Has anyone else gone over their grocery budget lately? How did you adjust the following month?

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12 responses to “Our $1,000 Food Bill

  1. Chili! You really only have to chop onions and peppers, and it freezes like a dream!

    I typically go way over budget during the summer months because I’m obsessed with shopping at the farmer’s market. BUT, I put a lot of it in the freezer (corn, berries, roasted tomatoes, and roasted peppers) so I can eat it in the winter when it is tasteless and much more expensive at the grocery store. So the summer months involve a lot of stocking up on food, while the winter months involve a lot of shopping the freezer.

    1. I totally agree with Pamela – I make a mean TVP chili (which is healthier and cheaper than meat chili!) and the only thing I chop is an onion.

      But I don’t think $1000 is that insane on food. We typically spend about $900/month when you add in groceries, Mr PoP’s semi-frequent networking lunches at work, date nights, and of course, the Starbucks budget.

  2. I always go over budget with groceries (although not 1000, and I hardly ever eat out!). Crazy for one person, but I do. I think under the circumstances I could see you spending that much. As long as it doesn’t’ run you in the ground, and you get back on track, no harm no foul.

  3. A personal favorite of mine is peanut soup. You basically only NEED to chop a few onions, saute them, add chicken broth or chicken stock, and peanut butter. If you wanna get fancy, add some carrots. Then eat with a slice of toast or crusty bread (whole wheat works, if you’re avoiding white!). Very filling, what with the peanut butter. Also, it’s a good recipe for getting rid of left-over onions or chicken broth.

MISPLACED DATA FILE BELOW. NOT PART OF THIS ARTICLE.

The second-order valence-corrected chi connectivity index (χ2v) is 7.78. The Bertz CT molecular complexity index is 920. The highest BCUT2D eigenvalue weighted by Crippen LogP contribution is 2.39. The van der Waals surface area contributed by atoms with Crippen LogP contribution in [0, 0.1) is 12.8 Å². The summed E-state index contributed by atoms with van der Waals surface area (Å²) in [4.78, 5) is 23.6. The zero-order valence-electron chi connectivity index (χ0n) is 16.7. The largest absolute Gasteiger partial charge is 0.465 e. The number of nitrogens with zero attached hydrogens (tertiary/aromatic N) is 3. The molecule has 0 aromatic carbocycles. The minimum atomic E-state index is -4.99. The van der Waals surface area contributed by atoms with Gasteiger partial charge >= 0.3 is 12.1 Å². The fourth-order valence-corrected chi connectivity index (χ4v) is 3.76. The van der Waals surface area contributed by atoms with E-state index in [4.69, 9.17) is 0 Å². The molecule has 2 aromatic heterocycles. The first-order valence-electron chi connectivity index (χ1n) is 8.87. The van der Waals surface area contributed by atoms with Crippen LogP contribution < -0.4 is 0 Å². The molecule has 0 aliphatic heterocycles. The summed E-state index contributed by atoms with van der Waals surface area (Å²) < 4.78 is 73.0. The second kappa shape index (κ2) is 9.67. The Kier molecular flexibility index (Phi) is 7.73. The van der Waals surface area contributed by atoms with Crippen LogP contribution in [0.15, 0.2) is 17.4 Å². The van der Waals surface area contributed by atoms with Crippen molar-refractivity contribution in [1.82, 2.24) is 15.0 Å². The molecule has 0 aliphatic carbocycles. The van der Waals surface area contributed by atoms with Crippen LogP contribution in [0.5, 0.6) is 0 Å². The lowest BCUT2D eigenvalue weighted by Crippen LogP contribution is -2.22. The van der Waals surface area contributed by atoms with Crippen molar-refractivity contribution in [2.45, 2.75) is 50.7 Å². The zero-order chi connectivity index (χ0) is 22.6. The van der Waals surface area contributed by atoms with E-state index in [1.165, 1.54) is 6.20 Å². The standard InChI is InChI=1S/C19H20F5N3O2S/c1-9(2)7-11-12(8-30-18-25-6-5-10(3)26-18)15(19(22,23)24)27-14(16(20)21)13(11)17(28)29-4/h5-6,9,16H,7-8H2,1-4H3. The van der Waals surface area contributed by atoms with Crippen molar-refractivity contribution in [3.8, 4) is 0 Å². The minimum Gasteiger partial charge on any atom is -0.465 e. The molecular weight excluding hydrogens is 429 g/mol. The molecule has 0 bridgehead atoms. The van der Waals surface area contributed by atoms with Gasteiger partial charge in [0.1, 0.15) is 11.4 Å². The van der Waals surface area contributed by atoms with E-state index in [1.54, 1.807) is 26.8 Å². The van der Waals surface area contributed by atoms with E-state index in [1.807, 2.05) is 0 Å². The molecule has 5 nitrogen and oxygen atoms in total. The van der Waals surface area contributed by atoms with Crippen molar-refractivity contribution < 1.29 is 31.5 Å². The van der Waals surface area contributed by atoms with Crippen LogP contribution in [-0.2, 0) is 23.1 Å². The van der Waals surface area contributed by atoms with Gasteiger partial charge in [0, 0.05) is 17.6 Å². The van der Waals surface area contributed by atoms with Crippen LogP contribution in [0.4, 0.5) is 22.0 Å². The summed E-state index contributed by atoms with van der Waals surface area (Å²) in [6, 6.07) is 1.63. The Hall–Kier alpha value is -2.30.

4. We always go over budget for groceries as well. I was trying to stick to $400 a month but a financial counsellor in our city said that is unreasonable for 2 people given the price of things in our city. She suggested we work with $560 a month so we are trying that. As well, in October we are going to spend a weekend making dinners for the freezer.

    It sounds like you had a great deal of fun in August and yes you spent more than usual the fun, memories and experiences are worth it.

    I love reading your blog and all your adventures! I don’t recall you mentioning what type of job you got? Are you working at the university?

    1. That’s great to know that a counsellor recommended actually upping your budget. I love that. It’s smart and it makes it easier to stick to!

  5. Food is the one thing I don’t like to skimp on. I don’t go out to eat fancy dinners all the time, but I like me some good food! My favorite meal is lunch though and I’m kind of know around the office for making extravagant lunches. The thing is though, it’s cheaper than eating out and although it costs more than a PB&J, my lunches are really good, haha

  6. Pingback: Friday’s Circle of Friends – September 21 | Financial News Blog 2012